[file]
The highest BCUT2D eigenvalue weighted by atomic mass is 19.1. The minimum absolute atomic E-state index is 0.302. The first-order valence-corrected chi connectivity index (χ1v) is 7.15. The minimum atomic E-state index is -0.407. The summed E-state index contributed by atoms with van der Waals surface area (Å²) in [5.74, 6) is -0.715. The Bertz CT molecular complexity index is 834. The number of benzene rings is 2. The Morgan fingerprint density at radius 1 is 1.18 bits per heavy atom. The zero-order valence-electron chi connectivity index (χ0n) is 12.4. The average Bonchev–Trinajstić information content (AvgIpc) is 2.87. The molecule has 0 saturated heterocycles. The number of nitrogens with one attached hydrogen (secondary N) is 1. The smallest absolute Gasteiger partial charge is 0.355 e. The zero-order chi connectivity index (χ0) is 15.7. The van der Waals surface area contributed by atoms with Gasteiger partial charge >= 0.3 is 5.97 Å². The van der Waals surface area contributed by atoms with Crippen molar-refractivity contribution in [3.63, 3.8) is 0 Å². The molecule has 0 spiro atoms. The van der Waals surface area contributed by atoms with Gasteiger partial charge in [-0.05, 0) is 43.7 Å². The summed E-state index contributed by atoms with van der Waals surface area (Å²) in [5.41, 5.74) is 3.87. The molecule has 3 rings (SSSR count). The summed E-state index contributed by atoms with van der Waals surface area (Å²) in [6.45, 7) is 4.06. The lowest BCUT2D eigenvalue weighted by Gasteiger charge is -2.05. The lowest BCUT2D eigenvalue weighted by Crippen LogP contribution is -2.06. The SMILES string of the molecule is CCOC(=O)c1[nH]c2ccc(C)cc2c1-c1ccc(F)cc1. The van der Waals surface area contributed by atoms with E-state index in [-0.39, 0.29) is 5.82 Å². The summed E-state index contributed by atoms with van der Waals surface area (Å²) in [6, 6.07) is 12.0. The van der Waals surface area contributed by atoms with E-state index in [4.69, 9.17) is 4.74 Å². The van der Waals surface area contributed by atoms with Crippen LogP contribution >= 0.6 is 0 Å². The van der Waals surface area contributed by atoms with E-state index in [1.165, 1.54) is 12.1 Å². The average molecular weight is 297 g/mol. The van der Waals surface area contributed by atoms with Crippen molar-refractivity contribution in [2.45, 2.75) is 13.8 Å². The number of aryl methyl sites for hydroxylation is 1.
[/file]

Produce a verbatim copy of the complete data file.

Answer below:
The highest BCUT2D eigenvalue weighted by atomic mass is 19.1. The minimum absolute atomic E-state index is 0.302. The first-order valence-corrected chi connectivity index (χ1v) is 7.15. The minimum atomic E-state index is -0.407. The summed E-state index contributed by atoms with van der Waals surface area (Å²) in [5.74, 6) is -0.715. The Bertz CT molecular complexity index is 834. The number of benzene rings is 2. The Morgan fingerprint density at radius 1 is 1.18 bits per heavy atom. The zero-order valence-electron chi connectivity index (χ0n) is 12.4. The average Bonchev–Trinajstić information content (AvgIpc) is 2.87. The molecule has 0 saturated heterocycles. The number of nitrogens with one attached hydrogen (secondary N) is 1. The smallest absolute Gasteiger partial charge is 0.355 e. The zero-order chi connectivity index (χ0) is 15.7. The van der Waals surface area contributed by atoms with Gasteiger partial charge >= 0.3 is 5.97 Å². The van der Waals surface area contributed by atoms with Crippen molar-refractivity contribution in [3.63, 3.8) is 0 Å². The molecule has 0 spiro atoms. The van der Waals surface area contributed by atoms with Gasteiger partial charge in [-0.05, 0) is 43.7 Å². The summed E-state index contributed by atoms with van der Waals surface area (Å²) in [5.41, 5.74) is 3.87. The molecule has 3 rings (SSSR count). The summed E-state index contributed by atoms with van der Waals surface area (Å²) in [6.45, 7) is 4.06. The lowest BCUT2D eigenvalue weighted by Gasteiger charge is -2.05. The lowest BCUT2D eigenvalue weighted by Crippen LogP contribution is -2.06. The SMILES string of the molecule is CCOC(=O)c1[nH]c2ccc(C)cc2c1-c1ccc(F)cc1. The van der Waals surface area contributed by atoms with E-state index in [-0.39, 0.29) is 5.82 Å². The summed E-state index contributed by atoms with van der Waals surface area (Å²) in [6, 6.07) is 12.0. The van der Waals surface area contributed by atoms with E-state index in [4.69, 9.17) is 4.74 Å². The van der Waals surface area contributed by atoms with Crippen LogP contribution >= 0.6 is 0 Å². The van der Waals surface area contributed by atoms with E-state index in [1.165, 1.54) is 12.1 Å². The average molecular weight is 297 g/mol. The van der Waals surface area contributed by atoms with Crippen molar-refractivity contribution in [2.45, 2.75) is 13.8 Å². The number of aryl methyl sites for hydroxylation is 1.